NOW... back to scrolling through snowy photos, your previously scheduled activity. Thank you.



Photo Credit: Bearpaw]]>
<![CDATA[Delish Decade: Newport Beach Restaurant Week]]> Mon, 11 Jan 2016 17:53:06 -0800 http://media.nbcsandiego.com/images/213*120/FlynfishHalibutnewport.jpg

A 10TH ANNIVERSARY, in the world of romance and coupledom, is sometimes signified by tin (if you're following the traditional suggestions) or diamonds (if you're looking at a contemporary article on the matter). But restaurants, and restaurant-related events, also reach important milestones, and yet they do not have the same roster to turn to in matters of what items symbolize what anniversaries. If the eateries of your area were celebrating the 10th go-around of Restaurant Week, what might be the thematic gift? A spoon set? A stack of linen napkins? A menu holder? The eatery-inspired ideas are pretty limitless. And yet Newport Beach Restaurant Week, which is indeed marking its first decade in the coming days, asks its patrons and fans and regular attendees for no such gifts. Rather, the dining public gets the treat, in the form of discounts and specials on some of the most tony dishes at the most top-notch cafes and steakhouses and seafooderies. But that's the way it is with Restaurant Week; prix fixe meals mean that people score both a tasty, and sometimes rarer, dish, while not having to place too much money on that little check tray at the end of the night. Ready to feel the 10th anniversary love? Then clear...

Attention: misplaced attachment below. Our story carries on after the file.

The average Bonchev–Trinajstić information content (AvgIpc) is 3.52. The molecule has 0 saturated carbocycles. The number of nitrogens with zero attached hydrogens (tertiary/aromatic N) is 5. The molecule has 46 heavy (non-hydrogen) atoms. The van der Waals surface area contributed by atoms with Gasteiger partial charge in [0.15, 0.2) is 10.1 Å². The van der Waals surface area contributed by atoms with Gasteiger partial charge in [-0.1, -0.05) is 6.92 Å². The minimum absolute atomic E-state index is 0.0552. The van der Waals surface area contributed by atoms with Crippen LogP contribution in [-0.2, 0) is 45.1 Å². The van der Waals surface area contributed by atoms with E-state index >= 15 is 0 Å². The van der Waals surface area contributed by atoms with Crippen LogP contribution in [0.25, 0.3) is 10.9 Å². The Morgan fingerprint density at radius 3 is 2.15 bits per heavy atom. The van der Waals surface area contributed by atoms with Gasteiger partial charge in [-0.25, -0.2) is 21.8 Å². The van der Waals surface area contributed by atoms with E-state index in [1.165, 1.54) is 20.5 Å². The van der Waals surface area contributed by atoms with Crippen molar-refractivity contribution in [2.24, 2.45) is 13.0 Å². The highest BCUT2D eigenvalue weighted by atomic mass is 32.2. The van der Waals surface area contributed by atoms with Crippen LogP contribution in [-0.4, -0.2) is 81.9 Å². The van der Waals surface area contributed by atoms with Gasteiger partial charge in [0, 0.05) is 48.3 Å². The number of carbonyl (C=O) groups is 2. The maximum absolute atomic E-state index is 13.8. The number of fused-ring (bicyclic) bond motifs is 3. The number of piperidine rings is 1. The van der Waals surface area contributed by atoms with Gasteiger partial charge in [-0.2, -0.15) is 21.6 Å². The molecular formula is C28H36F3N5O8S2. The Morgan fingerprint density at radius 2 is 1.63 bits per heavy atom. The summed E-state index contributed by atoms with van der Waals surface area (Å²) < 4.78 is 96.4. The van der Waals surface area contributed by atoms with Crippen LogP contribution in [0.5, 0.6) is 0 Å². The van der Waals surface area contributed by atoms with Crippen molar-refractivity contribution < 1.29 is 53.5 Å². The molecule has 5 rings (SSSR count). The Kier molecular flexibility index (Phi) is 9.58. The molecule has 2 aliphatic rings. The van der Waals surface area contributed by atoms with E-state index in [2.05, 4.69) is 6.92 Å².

JAN. 18 THROUGH JAN. 31... on your cuisine-focused calendar. Over 50 regional restaurants in the Newport Beach neck of the woods -- er, neck of the sand? -- will take the lunchy or dinner-delish prix fixe route, with the hand-selected menus running from $10 to $25 earlier in the day and $20 to $50 in the evening. Pizzeria Mozza is participating, as is Red O, and Fly 'N' Fish's dinner offerings include the joint's signature clam chowder (a cup) or salad as well as choices like macadamia lemon-crusted halibut, cioppino, or English Dover sole. (Plus more, which is often the case with prix fixe line-ups.) You can peruse all, and then decide where to alight during the late-January run. Could you possibly pick a day with a bit of sun in this rainy winter? Do some walking along the water before saving some clams at a place you've longed to try? You could, and you don't even need to stop a store to give Restaurant Week a 10th anniversary gift. The gift is in the grub, and the gladness of the diners trying fresh spots while not shelling out too much dough.



Photo Credit: Fly 'N' Fish]]>